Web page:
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You Have the Words of Eternal Life

June 25, 2013

I was born in 1950 and attended the Congregational Church in Massena, New York with my mom; my dad was a non-practicing Catholic. Going to church with my mom seemed to just be the “proper” thing to do and actual faith in God was never discussed at home. What was “discussed” was my dad’s drinking (a conversation which usually resulted in my parents fighting). This was not an environment to nurture “the peace of God, which surpasses all understanding, will guard your hearts and your minds in Christ Jesus” (Phil 4:7), ... more
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Coming Home: A Multi-denominational Adventure

August 6, 2012

I was born third of four boys to a family in Wisconsin; though most of my life growing up and starting my own family was spent just over the border in Minnesota. My father’s grandfather had emigrated from Namur, Belgium just after the American Civil War and joined America’s largest Belgian-American community in Door County, Wisconsin. My mother’s side had been in the U.S. much longer, descending from Scots-Irish ancestors. My grandfather, who died when my father was just 17, had married outside the Catholic Faith in ... more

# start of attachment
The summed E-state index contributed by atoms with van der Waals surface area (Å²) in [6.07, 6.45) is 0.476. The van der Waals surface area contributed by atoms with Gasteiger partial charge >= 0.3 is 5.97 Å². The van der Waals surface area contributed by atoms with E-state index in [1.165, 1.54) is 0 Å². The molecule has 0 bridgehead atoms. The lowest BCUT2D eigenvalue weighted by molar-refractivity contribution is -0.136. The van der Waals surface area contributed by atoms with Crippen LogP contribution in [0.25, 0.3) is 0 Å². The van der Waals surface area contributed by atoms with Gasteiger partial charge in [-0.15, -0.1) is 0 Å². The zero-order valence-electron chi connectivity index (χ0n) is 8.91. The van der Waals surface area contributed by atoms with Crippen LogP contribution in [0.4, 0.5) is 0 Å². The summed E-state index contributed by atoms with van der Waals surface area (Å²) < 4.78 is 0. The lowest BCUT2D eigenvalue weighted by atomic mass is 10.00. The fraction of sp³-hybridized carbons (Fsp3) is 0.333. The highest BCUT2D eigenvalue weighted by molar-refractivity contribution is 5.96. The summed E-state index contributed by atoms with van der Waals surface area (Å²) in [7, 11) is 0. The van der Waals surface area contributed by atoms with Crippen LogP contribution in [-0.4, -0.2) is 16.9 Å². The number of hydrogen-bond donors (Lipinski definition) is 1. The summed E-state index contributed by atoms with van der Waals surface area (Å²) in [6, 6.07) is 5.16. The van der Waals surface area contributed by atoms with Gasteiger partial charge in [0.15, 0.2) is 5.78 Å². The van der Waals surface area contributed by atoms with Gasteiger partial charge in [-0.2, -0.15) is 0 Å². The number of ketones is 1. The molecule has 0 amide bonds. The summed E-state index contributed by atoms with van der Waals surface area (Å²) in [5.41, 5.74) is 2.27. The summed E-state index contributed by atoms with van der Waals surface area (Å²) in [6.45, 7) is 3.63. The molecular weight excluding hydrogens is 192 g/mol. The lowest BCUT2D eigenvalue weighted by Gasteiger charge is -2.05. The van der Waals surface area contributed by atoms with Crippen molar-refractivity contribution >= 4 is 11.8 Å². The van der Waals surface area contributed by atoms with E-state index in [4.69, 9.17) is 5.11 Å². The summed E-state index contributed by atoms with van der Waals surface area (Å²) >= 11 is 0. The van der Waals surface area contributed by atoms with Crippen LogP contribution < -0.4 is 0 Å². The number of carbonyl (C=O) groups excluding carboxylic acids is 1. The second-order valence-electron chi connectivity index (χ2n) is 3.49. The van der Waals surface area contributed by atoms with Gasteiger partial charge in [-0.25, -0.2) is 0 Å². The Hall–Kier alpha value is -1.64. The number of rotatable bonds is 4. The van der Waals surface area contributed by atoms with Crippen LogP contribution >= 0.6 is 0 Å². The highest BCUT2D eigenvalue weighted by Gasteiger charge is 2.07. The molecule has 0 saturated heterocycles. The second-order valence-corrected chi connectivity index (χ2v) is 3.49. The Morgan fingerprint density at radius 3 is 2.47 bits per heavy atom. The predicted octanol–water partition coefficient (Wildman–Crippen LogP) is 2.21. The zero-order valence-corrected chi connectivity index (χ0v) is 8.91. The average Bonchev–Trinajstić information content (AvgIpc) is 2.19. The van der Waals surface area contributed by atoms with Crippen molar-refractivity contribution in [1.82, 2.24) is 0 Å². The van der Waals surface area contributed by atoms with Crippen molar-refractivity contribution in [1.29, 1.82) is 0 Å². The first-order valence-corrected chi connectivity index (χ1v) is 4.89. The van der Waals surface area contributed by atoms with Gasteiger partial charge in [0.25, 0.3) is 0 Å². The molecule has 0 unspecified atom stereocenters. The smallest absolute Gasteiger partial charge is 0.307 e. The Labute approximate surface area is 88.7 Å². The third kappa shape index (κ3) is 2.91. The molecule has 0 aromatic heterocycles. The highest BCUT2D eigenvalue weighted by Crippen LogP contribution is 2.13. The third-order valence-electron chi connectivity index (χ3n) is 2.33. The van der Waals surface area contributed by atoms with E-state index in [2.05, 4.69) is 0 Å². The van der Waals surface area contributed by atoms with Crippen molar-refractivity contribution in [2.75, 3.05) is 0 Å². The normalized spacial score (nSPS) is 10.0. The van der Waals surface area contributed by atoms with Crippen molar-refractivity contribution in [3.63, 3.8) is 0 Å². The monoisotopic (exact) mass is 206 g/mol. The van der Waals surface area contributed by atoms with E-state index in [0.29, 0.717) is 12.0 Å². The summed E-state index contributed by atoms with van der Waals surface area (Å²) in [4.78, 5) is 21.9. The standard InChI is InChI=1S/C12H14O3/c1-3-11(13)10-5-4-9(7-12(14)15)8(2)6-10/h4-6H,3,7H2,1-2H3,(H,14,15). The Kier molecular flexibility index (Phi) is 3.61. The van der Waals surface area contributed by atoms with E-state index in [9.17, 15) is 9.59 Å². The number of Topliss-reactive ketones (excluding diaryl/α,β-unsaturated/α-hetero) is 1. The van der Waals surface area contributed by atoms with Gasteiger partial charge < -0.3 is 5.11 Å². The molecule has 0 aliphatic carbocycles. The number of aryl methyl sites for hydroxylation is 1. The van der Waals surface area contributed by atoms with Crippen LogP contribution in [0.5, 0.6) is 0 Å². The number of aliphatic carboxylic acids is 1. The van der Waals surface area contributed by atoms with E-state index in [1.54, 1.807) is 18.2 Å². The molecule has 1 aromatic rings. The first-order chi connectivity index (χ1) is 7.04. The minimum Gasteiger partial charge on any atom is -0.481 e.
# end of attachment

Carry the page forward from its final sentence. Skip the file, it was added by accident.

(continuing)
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Mike Carlton: Former Presbyterian

May 23, 2011

Growing up in a suburb of Buffalo, NY, Mike Carlton had a good foundation in the faith of his Scottish Presbyterian family. Through worship and youth clubs, retreats and fellowship, Mike carried this faith into his years at Miami University in Ohio.  Many of his friends over the years were Catholic, as was the girl whom he started dating in college.  And so began a dual faith life well into their eventual marriage and living first in Cincinnati and then moving to Atlanta, GA.  With the birth of their second ... more
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St. Paul on Marriage & Celibacy, 1 Corinthians 7

January 13, 2010

Marcus welcomes Scripture scholar Travis Lawmaster, who left the Catholic Faith for Pentecostalism, to discuss marriage and the family. A special edition of Deep in Scripture‘s “Verse(s) I never saw…” series. ... more